Giant B52 For PSS

Building The Boeing B52 For The Slope (Part 1)
By Ray Jones
Clwyd Soaring Association

(Click Here for Part Two)

Samantha WIth B52The story began in December 1986, when Chris Walker, a friend of mine, unearthed a stack of Aeroplane Monthly magazines, which had been printed in mid 1981. The magazines contained a series of articles, written by Bill Gunston, on the history of the B52 Stratofortress. On reading these articles I recognised the inner spark of enthusiasm, which always initiates the development of any large project.

Brief History of the B52
The Boeing B52 Stratofortress, arguably the world's greatest bomber, was conceived in Seattle during the mid forties under the intense pressure of the cold war, to fulfil an urgent need.

The variant chosen for this model, the B52D, took part in the Vietnam 'Linebacker 11' operation, which has since been called the B52's finest hour.

The power plant consists of eight-10,000 lbs st. Pratt & Whitney J57-P19W turbo jet engines. The fuel capacity is in excess of 40,000 US gallons and it carries a crew of six. Its armament includes four ½" machine guns in a tail turret, eighty-four 500lb bombs in its bomb bay, and twenty-four 750lb bombs on under wing pylons.

The last B52 to he constructed rolled off the line in 1962, and it is remarkable to note that the basic design was so sound that the Stratofortress has been able to continue its service life into its fifth decade. In fact United States Air Force experts expected at least three hundred to remain in its active service inventory for the remainder of the 20th Century. And they still are in service!

Design of the Model
After studying scale drawings of the B52, I soon became aware that the proportions of this awesome aircraft could be extremely good for a Power Scale Soaring (PSS) model. I realised that it would be possible to retain the exact scale dimensions of the aircraft, although it would be necessary to increase the scale size of the flying control surfaces. The sweepback on the massive wings of the B52 is 37º and this angle has been faithfully reproduced on the model. The scale chosen was 1/16th, which gave a wingtip to wingtip (swept) span of seventeen feet! The fuselage length came out at eleven and half feet. An early decision was made to use polystyrene foam and obechi veneer as the basic construction materials. A 'prototype' chuck glider was then built to test the centre of gravity, stability and general flying characteristics. The results of the testing removed all doubt regarding the feasibility of the project.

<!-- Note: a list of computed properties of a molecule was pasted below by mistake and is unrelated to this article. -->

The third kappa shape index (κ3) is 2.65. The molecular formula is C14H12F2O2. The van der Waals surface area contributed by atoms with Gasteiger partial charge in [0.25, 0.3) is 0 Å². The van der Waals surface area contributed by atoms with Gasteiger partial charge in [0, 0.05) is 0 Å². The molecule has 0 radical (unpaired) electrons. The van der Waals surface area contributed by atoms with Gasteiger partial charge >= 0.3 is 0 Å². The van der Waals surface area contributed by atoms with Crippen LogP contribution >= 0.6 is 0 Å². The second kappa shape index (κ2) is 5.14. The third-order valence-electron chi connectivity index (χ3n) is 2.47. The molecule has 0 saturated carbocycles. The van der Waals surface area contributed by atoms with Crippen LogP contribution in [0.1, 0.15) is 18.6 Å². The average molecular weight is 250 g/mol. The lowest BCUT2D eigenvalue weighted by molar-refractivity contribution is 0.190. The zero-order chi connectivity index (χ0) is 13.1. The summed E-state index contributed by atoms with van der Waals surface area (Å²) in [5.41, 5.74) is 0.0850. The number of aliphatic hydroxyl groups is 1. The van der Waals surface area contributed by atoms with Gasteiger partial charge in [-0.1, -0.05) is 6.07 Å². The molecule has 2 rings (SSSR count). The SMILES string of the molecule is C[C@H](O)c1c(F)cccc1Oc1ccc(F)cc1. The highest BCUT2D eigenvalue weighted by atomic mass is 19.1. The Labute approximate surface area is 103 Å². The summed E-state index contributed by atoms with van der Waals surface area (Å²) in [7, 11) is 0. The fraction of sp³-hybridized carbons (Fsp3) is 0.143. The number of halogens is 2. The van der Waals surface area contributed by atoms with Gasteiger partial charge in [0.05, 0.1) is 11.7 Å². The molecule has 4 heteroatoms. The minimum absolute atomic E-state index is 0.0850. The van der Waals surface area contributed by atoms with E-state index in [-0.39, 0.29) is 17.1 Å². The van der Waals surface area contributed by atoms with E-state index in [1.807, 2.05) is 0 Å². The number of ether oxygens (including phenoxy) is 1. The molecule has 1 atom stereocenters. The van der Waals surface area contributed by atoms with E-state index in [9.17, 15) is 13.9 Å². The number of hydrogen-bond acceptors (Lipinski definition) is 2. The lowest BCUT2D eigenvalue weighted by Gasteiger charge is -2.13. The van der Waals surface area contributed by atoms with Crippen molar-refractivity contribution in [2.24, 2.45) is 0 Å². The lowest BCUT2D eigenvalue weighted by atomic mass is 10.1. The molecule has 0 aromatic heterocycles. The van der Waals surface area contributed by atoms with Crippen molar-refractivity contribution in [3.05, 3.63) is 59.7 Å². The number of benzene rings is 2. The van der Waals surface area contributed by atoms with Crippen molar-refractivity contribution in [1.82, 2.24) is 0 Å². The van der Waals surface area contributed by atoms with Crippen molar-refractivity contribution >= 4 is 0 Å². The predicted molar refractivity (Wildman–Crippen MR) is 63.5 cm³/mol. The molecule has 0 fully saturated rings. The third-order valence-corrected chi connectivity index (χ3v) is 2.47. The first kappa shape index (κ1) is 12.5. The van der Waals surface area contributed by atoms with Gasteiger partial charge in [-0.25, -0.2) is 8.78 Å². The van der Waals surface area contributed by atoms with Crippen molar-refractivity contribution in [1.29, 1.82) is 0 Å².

Fuselage Construction
The fuselage is a 2" square balsa/plywood composite box. A pair of spruce longerons runs the length of the fuselage, on top and bottom, to provide extra strength. The fuselage shell was made in three sections, which faithfully follow the contours of the full size machine.

Nose BlockThe nose section was built by laminating five pieces of balsa, which were then carved to the correct shape. This is not the easiest way to produce the nose, but I felt that this method of providing the necessary extra weight in the nose would be better than adding ballast weights later on. The amount of carving was enormous but I really enjoyed making one great pile of shavings!

Each fuselage section consisted of a top and bottom panel, with the three lower panels being joined to form a keel. A 2" square section internal box was constructed from balsa/plywood composite to form a spine. The top panels were then glued into position.

It was decided at this stage, to make the fin tail plane removable to facilitate transport and storage. The enormous size of the model led to a decision to position a servo as close as possible to each control surface so three separate servos were used, one for each elevator half and one for the rudder.

Finished Nose - B52The tail plane halves incorporated a Graupner 10 mm wing joiner with an 8 swg piano wire rib, and a spring was stretched across the fuselage to retain them in position. Provision was made for the tail plane incidence to he adjusted, just in case!